Asian Markets Rally as Fed Holds Status Quo
Asian stocks rallied for a second day Thursday after the Federal Reserve reinforced that interest rates will be kept at a record low for a while, but Treasuries extended losses as the Fed shied away from boosting its debt purchases.
The Fed left interest rates near zero percentbut tweaked its statementto say that financial markets had improved and signaled less concern about deflation, even while repeating the economy will remain weak. But the Fed did nothing to ramp up its hefty buying of U.S. Treasuries and mortgage-related bonds, disappointing some market players hoping for more action to stem the jump in Treasury yields that has threatened the economy's recovery.
The U.S. dollar gave up some of its gains scored on relief the Fed was not doing more to monetise debt, surrendering some ground to higher-yielding currencies, such as the Australian dollar, on the rise in stocks. The dollar index, a gauge of its performance against six major currencies, slipped 0.1 percent to 80.456. Against the yen , the dollar edged up. The euro was up also higher against the greenback. The dollar showed little reaction to comments from a Chinese Communist Party researcher that China should buy more goldbecause the U.S. currency is poised for a fall and the metal is needed to support a greater international role for the yuan. Crude oil prices fell below $69 a barrel on the dollar's gains and rising U.S. product stocks.
Japan's Nikkei 225 Average climbed 2.2 percent on Thursday for its best day in over a month, buoyed by property shares climbing on expectations for economic recovery and exporters boosted by a weaker yen. Aozora Bank and Shinsei Bank soared on news they were in merger talks, while Tokyo Electron and other tech shares rose after their U.S. tech peers drew strength in the wake of stronger-than-expected quarterly results from software maker Oracle.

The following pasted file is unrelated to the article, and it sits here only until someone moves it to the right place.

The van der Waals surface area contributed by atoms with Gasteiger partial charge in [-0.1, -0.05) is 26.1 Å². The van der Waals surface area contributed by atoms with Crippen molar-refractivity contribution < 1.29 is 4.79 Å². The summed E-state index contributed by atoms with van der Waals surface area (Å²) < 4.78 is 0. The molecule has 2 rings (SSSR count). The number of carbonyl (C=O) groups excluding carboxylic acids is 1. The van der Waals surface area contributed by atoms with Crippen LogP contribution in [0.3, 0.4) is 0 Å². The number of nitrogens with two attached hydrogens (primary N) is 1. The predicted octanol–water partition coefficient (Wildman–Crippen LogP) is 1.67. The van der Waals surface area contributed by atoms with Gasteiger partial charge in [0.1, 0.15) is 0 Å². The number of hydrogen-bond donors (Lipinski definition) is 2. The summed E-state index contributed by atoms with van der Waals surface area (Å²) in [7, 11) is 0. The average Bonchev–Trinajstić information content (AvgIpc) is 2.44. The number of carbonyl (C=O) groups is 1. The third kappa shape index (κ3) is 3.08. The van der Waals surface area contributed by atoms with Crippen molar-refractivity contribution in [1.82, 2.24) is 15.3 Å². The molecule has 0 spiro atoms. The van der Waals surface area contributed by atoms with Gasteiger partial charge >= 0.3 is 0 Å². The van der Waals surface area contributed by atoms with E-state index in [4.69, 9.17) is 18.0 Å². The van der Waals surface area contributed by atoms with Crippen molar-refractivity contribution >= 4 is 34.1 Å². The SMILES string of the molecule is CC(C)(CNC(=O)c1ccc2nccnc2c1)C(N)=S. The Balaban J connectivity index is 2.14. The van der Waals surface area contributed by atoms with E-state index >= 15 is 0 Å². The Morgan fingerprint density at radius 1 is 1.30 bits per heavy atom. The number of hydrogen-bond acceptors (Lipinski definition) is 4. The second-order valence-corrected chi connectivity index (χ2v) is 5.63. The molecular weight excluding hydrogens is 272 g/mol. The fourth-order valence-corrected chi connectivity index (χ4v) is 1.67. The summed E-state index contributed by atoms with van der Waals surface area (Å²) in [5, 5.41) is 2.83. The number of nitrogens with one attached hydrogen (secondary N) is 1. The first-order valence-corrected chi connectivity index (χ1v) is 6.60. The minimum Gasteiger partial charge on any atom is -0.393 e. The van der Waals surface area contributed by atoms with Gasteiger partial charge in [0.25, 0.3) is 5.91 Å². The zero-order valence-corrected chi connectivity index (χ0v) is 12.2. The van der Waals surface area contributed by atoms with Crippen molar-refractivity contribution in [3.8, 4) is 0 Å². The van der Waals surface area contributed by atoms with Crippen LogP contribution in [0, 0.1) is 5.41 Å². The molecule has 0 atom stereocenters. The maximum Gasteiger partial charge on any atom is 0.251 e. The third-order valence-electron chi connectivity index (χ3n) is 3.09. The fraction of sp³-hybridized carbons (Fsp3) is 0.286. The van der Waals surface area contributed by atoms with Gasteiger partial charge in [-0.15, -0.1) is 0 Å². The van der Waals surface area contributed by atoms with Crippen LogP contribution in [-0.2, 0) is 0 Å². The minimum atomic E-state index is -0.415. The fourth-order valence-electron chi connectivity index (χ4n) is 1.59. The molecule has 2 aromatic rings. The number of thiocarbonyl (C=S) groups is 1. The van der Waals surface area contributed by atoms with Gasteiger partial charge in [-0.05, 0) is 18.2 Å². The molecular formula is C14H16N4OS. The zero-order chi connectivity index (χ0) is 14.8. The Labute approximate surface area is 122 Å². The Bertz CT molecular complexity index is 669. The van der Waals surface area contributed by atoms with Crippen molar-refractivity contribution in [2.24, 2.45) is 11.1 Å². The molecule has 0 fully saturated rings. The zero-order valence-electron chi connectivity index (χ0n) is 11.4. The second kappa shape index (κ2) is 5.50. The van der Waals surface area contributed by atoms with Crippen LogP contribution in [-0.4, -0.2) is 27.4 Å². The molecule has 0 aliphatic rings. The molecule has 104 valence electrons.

Seoul shares finished up 2.1 percent, led by key commodities and technology blue chips such as Samsung Electronics, and gains in financial issues including KB Financial Group.
Australian shares rose 1.3 percent as resource stocks were boosted by firmer metals and oil prices and the IMF's upward revision of economic growth prospects buoyed companies relying on domestic growth.
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Hong Kong shares jumped 2.1 percent following an unexpected pick-up in U.S. consumer durable data, while interest-rate sensitive stocks climbed after the U.S. Fed kept its policy steady. Exchange operator Hong Kong Exchanges & Clearing jumped 3.3 percent, despite fickle turnover in recent sessions, on expectations of closer co-operation with the southern Chinese province of Guangdong.
Singapore's Straits Times Index gained 1.3 percent. Singapore Telecommunications
moved higher after an upgrade by BNP Paribas, which raised its target price for the telco.
China's Shanghai Composite Index ended flat, as electricity generators continued to rise on hopes for further jump in power output in summer. Shares in Sinopec rose in Shanghai following its parent's deal to buy Swiss oil explorer Addax Petroleum for $7.24 billion.